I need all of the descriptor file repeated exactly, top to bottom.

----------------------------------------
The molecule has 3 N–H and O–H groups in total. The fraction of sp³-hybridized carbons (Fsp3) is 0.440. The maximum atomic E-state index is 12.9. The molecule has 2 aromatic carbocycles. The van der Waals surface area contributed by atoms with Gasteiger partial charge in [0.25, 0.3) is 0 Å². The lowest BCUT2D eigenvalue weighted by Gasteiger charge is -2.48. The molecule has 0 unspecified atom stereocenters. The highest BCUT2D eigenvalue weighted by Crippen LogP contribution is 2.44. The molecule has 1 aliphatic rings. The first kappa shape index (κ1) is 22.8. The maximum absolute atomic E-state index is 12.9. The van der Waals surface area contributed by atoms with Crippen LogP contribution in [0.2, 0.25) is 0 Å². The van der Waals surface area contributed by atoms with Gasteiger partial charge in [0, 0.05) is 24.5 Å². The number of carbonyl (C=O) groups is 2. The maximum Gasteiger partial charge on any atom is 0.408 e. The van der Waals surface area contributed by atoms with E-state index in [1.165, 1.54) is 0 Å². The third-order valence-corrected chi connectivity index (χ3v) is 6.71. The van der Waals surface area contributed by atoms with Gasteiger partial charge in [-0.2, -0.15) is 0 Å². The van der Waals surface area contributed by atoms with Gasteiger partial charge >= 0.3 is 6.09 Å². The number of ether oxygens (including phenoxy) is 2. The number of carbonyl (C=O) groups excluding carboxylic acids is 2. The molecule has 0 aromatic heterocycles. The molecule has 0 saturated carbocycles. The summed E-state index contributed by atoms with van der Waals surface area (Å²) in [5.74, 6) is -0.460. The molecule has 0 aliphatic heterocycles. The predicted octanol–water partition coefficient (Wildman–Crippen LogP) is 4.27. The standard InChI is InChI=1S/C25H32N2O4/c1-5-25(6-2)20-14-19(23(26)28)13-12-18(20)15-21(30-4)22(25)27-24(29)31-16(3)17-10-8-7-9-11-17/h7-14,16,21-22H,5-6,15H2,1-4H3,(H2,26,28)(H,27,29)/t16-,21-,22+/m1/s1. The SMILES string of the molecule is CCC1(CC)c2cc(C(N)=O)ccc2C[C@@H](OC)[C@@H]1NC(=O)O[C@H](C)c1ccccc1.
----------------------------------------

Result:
The molecule has 3 N–H and O–H groups in total. The fraction of sp³-hybridized carbons (Fsp3) is 0.440. The maximum atomic E-state index is 12.9. The molecule has 2 aromatic carbocycles. The van der Waals surface area contributed by atoms with Gasteiger partial charge in [0.25, 0.3) is 0 Å². The lowest BCUT2D eigenvalue weighted by Gasteiger charge is -2.48. The molecule has 0 unspecified atom stereocenters. The highest BCUT2D eigenvalue weighted by Crippen LogP contribution is 2.44. The molecule has 1 aliphatic rings. The first kappa shape index (κ1) is 22.8. The maximum absolute atomic E-state index is 12.9. The van der Waals surface area contributed by atoms with Crippen LogP contribution in [0.2, 0.25) is 0 Å². The van der Waals surface area contributed by atoms with Gasteiger partial charge in [0, 0.05) is 24.5 Å². The number of carbonyl (C=O) groups is 2. The maximum Gasteiger partial charge on any atom is 0.408 e. The van der Waals surface area contributed by atoms with E-state index in [1.165, 1.54) is 0 Å². The third-order valence-corrected chi connectivity index (χ3v) is 6.71. The van der Waals surface area contributed by atoms with Gasteiger partial charge in [-0.2, -0.15) is 0 Å². The van der Waals surface area contributed by atoms with Gasteiger partial charge >= 0.3 is 6.09 Å². The number of ether oxygens (including phenoxy) is 2. The number of carbonyl (C=O) groups excluding carboxylic acids is 2. The molecule has 0 aromatic heterocycles. The molecule has 0 saturated carbocycles. The summed E-state index contributed by atoms with van der Waals surface area (Å²) in [5.74, 6) is -0.460. The molecule has 0 aliphatic heterocycles. The predicted octanol–water partition coefficient (Wildman–Crippen LogP) is 4.27. The standard InChI is InChI=1S/C25H32N2O4/c1-5-25(6-2)20-14-19(23(26)28)13-12-18(20)15-21(30-4)22(25)27-24(29)31-16(3)17-10-8-7-9-11-17/h7-14,16,21-22H,5-6,15H2,1-4H3,(H2,26,28)(H,27,29)/t16-,21-,22+/m1/s1. The SMILES string of the molecule is CCC1(CC)c2cc(C(N)=O)ccc2C[C@@H](OC)[C@@H]1NC(=O)O[C@H](C)c1ccccc1.